SIFC Quarterly Meeting Minutes – May 2019
The meeting was called to order at 1:05 p.m. by Connie Gipson, Director.
There was a brief overview discussion of changes to Prop 57 credits and RAC credits to clarify the difference, including which are retroactive and which may have excess earned credits banked for the future. That information is to be posted on the CDCR website and on the SIFC site. (Handout attached to minutes)
Programming Yards – Status Update
All minimum yards and all Level II yards (with the exception of those with shared services, primary medical and EOP) have transitioned. 41,000 inmates are currently programming on NDPFs.
Inmates that refuse to program are being removed from the NDPFs. These seem to be inmates who do not want to give up gang/racial structure and younger inmates. Any violence is cause for immediate removal.
Some facilities have slightly modified the integration process to prevent altercations.
A number of incidents are still being reported to IFC and SIFC members.
California Out of State Correctional Facility (COCF)
Approximately 750 inmates remain in Arizona. No inmates remain in Mississippi. The remaining AZ inmates are currently being returned to CA and that movement is expected to be completed by July 1, 2019.
Level II inmates are being considered for transition to NDPF yards. Level III inmates are being classified for appropriate housing.
Enhanced Drug Interdiction
Lack of consistency in the removal of shoes and belts during processing was discussed. Direction will be given to staff that all visitors’ shoes and belts will be removed for processing. Staff are not required to removed shoes or belts due to time constraints but do process through the scanner. SATF is the only institution at which staff is allowed to wear their vests on the outside of their uniform to expedite processing.
There are two types of scanning processes. Items being brought into the institution are processed through a “baggage scanner”. People are processed through a “millimeter wave” scanner. To protect privacy of the images those scans are viewed in a separate, adjacent room.
All training has been completed for the new regulations. Inmates should be submitting applications to their counselor to be reviewed on a case by case basis. They must be discipline free for 5 years if they were a minor at the time of the commitment offense and ten years if they were an adult at the time of the commitment offense. They must be participating in self-help programs. Once reviewed it goes to committee for approval. The process is expected to take approximately 30 days. If denied it can be appealed.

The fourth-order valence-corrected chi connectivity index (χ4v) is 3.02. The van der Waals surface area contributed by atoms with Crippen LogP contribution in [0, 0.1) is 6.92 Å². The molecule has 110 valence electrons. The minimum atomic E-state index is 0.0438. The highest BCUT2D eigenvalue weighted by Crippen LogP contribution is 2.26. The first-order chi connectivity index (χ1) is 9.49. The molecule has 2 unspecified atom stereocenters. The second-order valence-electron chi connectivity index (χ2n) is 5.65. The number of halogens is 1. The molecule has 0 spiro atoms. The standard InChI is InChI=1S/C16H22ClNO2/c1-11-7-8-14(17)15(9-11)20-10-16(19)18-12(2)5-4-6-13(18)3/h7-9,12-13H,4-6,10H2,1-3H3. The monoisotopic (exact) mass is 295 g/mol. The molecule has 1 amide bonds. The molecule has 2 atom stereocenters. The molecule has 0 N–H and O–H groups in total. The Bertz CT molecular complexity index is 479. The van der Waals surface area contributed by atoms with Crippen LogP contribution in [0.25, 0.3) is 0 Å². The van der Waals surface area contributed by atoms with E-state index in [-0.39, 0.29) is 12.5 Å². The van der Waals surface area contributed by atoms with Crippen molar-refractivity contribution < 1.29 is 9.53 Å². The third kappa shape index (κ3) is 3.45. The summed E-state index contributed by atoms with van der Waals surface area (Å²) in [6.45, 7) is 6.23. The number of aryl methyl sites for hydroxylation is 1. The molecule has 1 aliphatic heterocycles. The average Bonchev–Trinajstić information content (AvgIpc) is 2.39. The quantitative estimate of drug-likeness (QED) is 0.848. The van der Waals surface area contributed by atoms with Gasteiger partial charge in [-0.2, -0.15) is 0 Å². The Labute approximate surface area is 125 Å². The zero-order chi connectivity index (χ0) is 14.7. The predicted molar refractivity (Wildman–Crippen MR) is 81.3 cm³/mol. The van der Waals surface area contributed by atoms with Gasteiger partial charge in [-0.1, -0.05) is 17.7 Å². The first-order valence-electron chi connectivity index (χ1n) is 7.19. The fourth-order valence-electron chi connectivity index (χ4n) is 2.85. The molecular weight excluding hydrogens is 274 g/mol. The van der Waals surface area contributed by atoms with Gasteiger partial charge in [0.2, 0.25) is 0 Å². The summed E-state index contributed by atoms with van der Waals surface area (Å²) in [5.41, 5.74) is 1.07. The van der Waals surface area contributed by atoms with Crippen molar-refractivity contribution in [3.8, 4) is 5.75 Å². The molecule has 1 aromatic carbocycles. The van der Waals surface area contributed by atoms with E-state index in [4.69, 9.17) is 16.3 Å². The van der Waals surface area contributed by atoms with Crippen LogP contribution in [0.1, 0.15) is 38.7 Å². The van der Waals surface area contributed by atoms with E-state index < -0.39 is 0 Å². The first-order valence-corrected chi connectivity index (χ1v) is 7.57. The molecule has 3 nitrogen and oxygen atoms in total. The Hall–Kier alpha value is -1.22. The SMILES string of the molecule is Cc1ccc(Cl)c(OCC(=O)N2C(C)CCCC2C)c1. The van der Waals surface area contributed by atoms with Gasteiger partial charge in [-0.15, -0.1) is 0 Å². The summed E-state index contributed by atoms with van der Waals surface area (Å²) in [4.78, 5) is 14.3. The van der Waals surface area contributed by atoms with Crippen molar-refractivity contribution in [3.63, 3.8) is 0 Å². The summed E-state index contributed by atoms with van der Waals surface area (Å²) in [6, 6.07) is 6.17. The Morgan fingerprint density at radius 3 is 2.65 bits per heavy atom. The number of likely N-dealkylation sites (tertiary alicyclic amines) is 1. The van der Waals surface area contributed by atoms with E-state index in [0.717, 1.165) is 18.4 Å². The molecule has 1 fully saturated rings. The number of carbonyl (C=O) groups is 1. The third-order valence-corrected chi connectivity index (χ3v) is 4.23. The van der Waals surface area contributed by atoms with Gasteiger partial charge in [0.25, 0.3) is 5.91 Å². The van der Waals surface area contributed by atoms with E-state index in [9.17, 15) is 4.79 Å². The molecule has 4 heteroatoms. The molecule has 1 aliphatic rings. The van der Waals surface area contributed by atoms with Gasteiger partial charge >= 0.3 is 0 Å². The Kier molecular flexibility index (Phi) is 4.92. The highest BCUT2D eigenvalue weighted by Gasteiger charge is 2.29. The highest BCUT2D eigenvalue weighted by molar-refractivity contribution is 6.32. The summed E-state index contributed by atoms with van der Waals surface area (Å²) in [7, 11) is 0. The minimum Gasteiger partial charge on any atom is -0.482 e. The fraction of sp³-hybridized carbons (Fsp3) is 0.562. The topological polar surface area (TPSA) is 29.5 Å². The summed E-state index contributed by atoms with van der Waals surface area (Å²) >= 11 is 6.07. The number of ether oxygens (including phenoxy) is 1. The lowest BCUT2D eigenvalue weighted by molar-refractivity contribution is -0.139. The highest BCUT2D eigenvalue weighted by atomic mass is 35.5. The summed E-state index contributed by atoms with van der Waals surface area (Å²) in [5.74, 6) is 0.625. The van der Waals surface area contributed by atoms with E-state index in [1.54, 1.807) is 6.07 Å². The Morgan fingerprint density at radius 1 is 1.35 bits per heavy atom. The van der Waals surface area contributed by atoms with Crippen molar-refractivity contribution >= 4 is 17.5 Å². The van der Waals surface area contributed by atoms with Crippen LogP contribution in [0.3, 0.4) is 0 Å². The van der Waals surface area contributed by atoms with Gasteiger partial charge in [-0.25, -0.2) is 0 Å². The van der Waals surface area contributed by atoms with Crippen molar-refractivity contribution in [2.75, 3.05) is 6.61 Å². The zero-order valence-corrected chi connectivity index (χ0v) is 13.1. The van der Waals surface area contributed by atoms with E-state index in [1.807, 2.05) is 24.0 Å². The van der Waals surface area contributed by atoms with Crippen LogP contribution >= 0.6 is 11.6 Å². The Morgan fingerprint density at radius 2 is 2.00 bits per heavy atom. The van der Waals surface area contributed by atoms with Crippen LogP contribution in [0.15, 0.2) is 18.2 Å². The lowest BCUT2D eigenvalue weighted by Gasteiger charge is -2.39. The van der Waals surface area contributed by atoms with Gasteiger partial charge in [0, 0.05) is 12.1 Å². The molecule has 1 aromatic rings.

The specifics of the new regulations may be found on the CCDR website under Recently Adopted Regulation.
Twelve facilities are still actively doing food sales with the use of volunteers and some staff donating time before/after their work hours. Five or six additional facilities have food sales scheduled for the next 30 to 60 days. Food sales are not prohibited, but self-help sponsor funds are not allowed to be used for them. (Memo attached to minutes)
There will be a CRM (Community Resource Manager) conference call in the near future to share ideas and what has been working to get volunteers and creative coordination.
Local IFC participation was disallowed for safety and security reasons, but that may be revisited for the transportation of some items.
Update on Training of Visiting Staff
A finalized “Lesson Plan” will be submitted by this next Friday. Approval and any changes should be done in approximately a week. The training will take place on a Saturday (date to be determined) for all Visiting Staff. It will include visitor processing as customer service, more consistency in the visiting processing statewide and using visiting as a positive force in rehabilitation.
Part of the training will be education on the IFC: what is the IFC, who are your IFC members, IFC member identification to visitors and what the IFC can do to resolve problems and issues that affect visitors and families.
CDCR would like to include video/voice vignettes of visitors talking about their visiting experiences, both good and bad, and will send out a questionnaire to solicit participants.